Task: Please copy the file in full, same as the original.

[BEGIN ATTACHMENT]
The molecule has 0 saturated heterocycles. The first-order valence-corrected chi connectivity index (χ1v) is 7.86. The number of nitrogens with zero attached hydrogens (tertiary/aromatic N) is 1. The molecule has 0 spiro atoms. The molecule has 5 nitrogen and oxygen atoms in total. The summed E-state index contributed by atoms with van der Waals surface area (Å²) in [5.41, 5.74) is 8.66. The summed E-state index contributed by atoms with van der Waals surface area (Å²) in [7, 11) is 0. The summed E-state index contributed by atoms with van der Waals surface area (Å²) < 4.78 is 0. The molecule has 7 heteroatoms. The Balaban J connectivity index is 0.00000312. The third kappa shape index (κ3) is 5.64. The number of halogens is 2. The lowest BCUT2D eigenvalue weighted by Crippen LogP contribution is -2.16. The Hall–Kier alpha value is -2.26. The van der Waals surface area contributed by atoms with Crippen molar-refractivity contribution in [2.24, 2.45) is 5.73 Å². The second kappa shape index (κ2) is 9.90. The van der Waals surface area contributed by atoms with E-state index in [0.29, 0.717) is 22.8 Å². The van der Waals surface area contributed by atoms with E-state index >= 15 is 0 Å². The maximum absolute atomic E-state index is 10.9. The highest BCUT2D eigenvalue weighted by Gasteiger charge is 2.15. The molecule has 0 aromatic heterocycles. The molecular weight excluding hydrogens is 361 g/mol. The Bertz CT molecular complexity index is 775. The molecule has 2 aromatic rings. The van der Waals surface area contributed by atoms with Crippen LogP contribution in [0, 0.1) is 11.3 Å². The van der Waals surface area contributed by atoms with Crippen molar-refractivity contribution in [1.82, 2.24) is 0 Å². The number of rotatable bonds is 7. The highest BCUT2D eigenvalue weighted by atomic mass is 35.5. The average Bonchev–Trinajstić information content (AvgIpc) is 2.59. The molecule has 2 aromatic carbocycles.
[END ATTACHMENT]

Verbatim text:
The molecule has 0 saturated heterocycles. The first-order valence-corrected chi connectivity index (χ1v) is 7.86. The number of nitrogens with zero attached hydrogens (tertiary/aromatic N) is 1. The molecule has 0 spiro atoms. The molecule has 5 nitrogen and oxygen atoms in total. The summed E-state index contributed by atoms with van der Waals surface area (Å²) in [5.41, 5.74) is 8.66. The summed E-state index contributed by atoms with van der Waals surface area (Å²) in [7, 11) is 0. The summed E-state index contributed by atoms with van der Waals surface area (Å²) < 4.78 is 0. The molecule has 7 heteroatoms. The Balaban J connectivity index is 0.00000312. The third kappa shape index (κ3) is 5.64. The number of halogens is 2. The lowest BCUT2D eigenvalue weighted by Crippen LogP contribution is -2.16. The Hall–Kier alpha value is -2.26. The van der Waals surface area contributed by atoms with Crippen molar-refractivity contribution in [2.24, 2.45) is 5.73 Å². The second kappa shape index (κ2) is 9.90. The van der Waals surface area contributed by atoms with E-state index in [0.29, 0.717) is 22.8 Å². The van der Waals surface area contributed by atoms with E-state index >= 15 is 0 Å². The maximum absolute atomic E-state index is 10.9. The highest BCUT2D eigenvalue weighted by Gasteiger charge is 2.15. The molecule has 0 aromatic heterocycles. The molecular weight excluding hydrogens is 361 g/mol. The Bertz CT molecular complexity index is 775. The molecule has 2 aromatic rings. The van der Waals surface area contributed by atoms with Crippen LogP contribution in [0, 0.1) is 11.3 Å². The van der Waals surface area contributed by atoms with Crippen molar-refractivity contribution in [1.82, 2.24) is 0 Å². The number of rotatable bonds is 7. The highest BCUT2D eigenvalue weighted by atomic mass is 35.5. The average Bonchev–Trinajstić information content (AvgIpc) is 2.59. The molecule has 2 aromatic carbocycles.